A Beautiful Thing For HSL

HSL is supplying full lighting production, digital media server, and crew for the latest leg of the Beautiful South tour, and again working with UK lighting designer Dave Byars. This follows on the work they did earlier this year, but this time playing larger venues.

HSL has just invested in six new Radical Lighting RADlite NG1 digital media servers, one of which is being used by Byars on this tour to control content for a large upstage soft-LED backdrop.

Byars has added a mid truss the rig, complete with red borders, grey legs, and additional Robe moving lights, continuing the opulent “classical” theatrical look he developed for the previous legs of the Superbi tour.

The summer UK tour was the first time he had worked with HSL as lighting suppliers. That worked out well, so they retuned to HSL project manager Mike Oates. “HSL has a great attitude, equipment, and people. Nothing is too much trouble,” states Byars. “You can’t ask for more than that from a rental company.”

The last leg of the tour was also the first time that Byars used Robe moving lights, which he likes enough to use over 50 this time around—some containing special gobos designed by leading TV LD Svend Pedersen and made up by HSL. This really increases the scope of the gobo function in the fixtures.

The back truss features 8 Robe ColorSpot 1200 ATs and 6 ColorWash 1200s used for really bright beam effects, plus 17 ChromaQ DB4s to illuminate the borders, and an additional 22 of these to lighting the rear grey tables (which open at strategic moments to reveal the soft-LED).

The mid-truss is loaded up with more ColorSpot and ColorWash 1200s and another 21 DB4s again lighting the border and 8 Source Fours for key and top lighting the band.

The front truss features 25 DB4s for the border and three Robert Juliat Ivanhoe 2.5Kw spotlights, positioned up here to give nice tight beams onto stage and avoid unnecessarily spillage.

Byars is a great lover of floor lights—he likes maximizing the rig in terms of producing a range of dynamic light from all angles and directions—and this one is no exception. There are 10 short-nosed floor PARS, 14 Robe ColorSpot 250 ATs, 8 ColorWash 1200 ATs, 22 DB4s lighting the grey upstage tabs from below, 8 shooting up the grey legs and another 40 picking out the risers which are trimmed in material matching the borders.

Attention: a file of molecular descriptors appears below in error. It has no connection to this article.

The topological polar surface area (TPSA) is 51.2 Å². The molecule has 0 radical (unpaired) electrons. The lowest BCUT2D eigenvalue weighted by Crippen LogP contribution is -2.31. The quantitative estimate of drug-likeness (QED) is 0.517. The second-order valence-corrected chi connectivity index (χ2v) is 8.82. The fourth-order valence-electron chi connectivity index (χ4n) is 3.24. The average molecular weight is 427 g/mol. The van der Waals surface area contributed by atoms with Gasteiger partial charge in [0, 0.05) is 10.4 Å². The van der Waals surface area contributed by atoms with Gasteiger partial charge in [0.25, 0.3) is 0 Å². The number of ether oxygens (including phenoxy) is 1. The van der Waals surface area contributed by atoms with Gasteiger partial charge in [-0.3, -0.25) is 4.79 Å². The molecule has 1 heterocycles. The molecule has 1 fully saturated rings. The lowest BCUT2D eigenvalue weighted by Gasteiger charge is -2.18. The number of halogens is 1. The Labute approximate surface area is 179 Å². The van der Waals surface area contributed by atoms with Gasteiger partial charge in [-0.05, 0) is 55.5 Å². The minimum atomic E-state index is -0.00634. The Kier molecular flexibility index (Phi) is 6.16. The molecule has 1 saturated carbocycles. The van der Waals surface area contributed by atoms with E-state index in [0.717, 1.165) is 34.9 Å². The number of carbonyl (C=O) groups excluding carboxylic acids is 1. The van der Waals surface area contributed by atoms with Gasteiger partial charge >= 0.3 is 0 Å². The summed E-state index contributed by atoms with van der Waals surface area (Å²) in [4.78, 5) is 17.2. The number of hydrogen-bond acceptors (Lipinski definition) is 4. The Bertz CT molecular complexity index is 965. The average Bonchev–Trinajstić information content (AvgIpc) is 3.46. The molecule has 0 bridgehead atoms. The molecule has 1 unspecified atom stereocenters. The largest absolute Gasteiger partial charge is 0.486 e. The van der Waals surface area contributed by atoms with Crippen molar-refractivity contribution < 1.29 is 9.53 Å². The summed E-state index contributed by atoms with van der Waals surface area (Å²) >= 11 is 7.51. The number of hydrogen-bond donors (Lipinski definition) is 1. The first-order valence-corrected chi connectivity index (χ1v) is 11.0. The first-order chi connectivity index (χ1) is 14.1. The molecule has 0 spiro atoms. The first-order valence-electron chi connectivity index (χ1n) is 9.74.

Byars is controlling all the lights from an Avolites Diamond 4 console, which he owns. He’s running the DB4s through a stand-alone laptop running his own PixelDrive software—each unit coming up as a single RGB channel, and the RADlite NG1 is triggered via the Diamond 4.

He’s using several of the RADlite’s onboard content clips and graphics. Pedersen supplied a couple of rain clips that are used during the song “Manchester.” In general, he uses the media server very sparingly for maximum impact, commenting, “I was very conscious of not over-using it.”

HSL has designed one of their special RADlite flightcases, which houses the RADlite system, complete with the monitor and slide out keyboard, with snake splitter and UPS at the bottom.

Mike Oates comments, “Of course it’s great to be working with Dave again. He’s a complete perfectionist and his designs always look amazing.”

Suggested Articles:

Join an important conversation about diversity and anti-racism in entertainment design.

The Afterlife series of worldwide electronic music festivals arrived in Dubai, UAE for the first time in February

Zero 88 and iLight have consolidated and streamlined the production facilities and processes at their shared factory in Cwmbran, Wales.